Forget brick-and-mortar houses. Skip your S&P 500 shares. Today’s choicest investments could be made of spruce, mahogany, and 6 steel strings.
Guitars are better investments than property, said memorabilia expert Ted Owen, CEO of memorabilia auction house The Fame Bureau in 2007. It’s an opinion that seems to hold true till this day. In 2022, a woman in the UK was astonished to find out that her father’s old Gibson Les Paul sunburst guitar that he’d bought for just £50 in 1967 was now worth more than a house. The guitar hadn’t seen the light of day since the early 1970s when her father chucked it into a cupboard and never touched it again.
Vintage and rare guitar experts ATB Guitar inspected the instrument and diagnosed it as “absolutely filthy” (the sunburst guitar has since been nicknamed “Dirty Burst”) and in “the worst” condition. They were pretty sure it would sound terrible—if it could even be played. Despite all that, it was sold to American musician Joe Bonamassa for a sum between £150,000 and £200,000. That’s an average annualised return of up to 16%—much higher than that for property or stocks.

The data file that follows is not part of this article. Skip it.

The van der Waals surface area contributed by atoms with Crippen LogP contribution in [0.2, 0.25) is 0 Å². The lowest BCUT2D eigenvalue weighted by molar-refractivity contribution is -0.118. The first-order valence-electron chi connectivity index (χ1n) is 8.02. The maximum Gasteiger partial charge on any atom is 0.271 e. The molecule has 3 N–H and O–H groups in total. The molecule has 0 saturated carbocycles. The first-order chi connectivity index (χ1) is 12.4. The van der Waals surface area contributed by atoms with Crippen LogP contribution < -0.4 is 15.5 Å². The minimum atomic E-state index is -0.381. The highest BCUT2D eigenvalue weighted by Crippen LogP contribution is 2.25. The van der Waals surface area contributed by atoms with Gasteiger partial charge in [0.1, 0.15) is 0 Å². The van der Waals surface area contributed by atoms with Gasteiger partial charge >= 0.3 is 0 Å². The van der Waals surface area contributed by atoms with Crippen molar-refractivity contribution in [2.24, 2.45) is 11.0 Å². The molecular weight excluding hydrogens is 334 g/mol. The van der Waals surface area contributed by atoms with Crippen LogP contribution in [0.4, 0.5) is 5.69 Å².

So, should you invest in a Fender instead of a flat? Is a vintage guitar a better investment than a new condo? I decided to investigate by tracking down a local guitar expert. Dino Yong is the owner of local music shop Heirlooms Music, which specialises in vintage and boutique acoustic guitars. I paid him a visit at Lichfield Road to learn all about the strings attached to investing in guitars and why it’s better than investing in property.
Why Investing In Guitars Beats Investing In Property
- Your Fender could have a higher ROI than your flat.
- The most “ownable” investment
- Soaring guitar prices—what’s COVID-19 got to do with it?
- Should I buy modern guitars from artist tie-up collections?
- Aim to make music, not just money.
- Keep guitar collecting meaningful to you.
- This is going to be your favourite guitar.
1. Your Fender could have a higher ROI than your flat.
Dino Yong is the owner of guitar shop Heirlooms Music, home to a large collection of vintage and boutique guitars—we’re talking hundreds. But before Heirlooms Music, Dino owned an architectural and interior setup, investing in buildings and buying old houses on a small scale on the side in the mid-2000s or so. When things started to get more expensive, Dino began looking into other types of investments that could make money.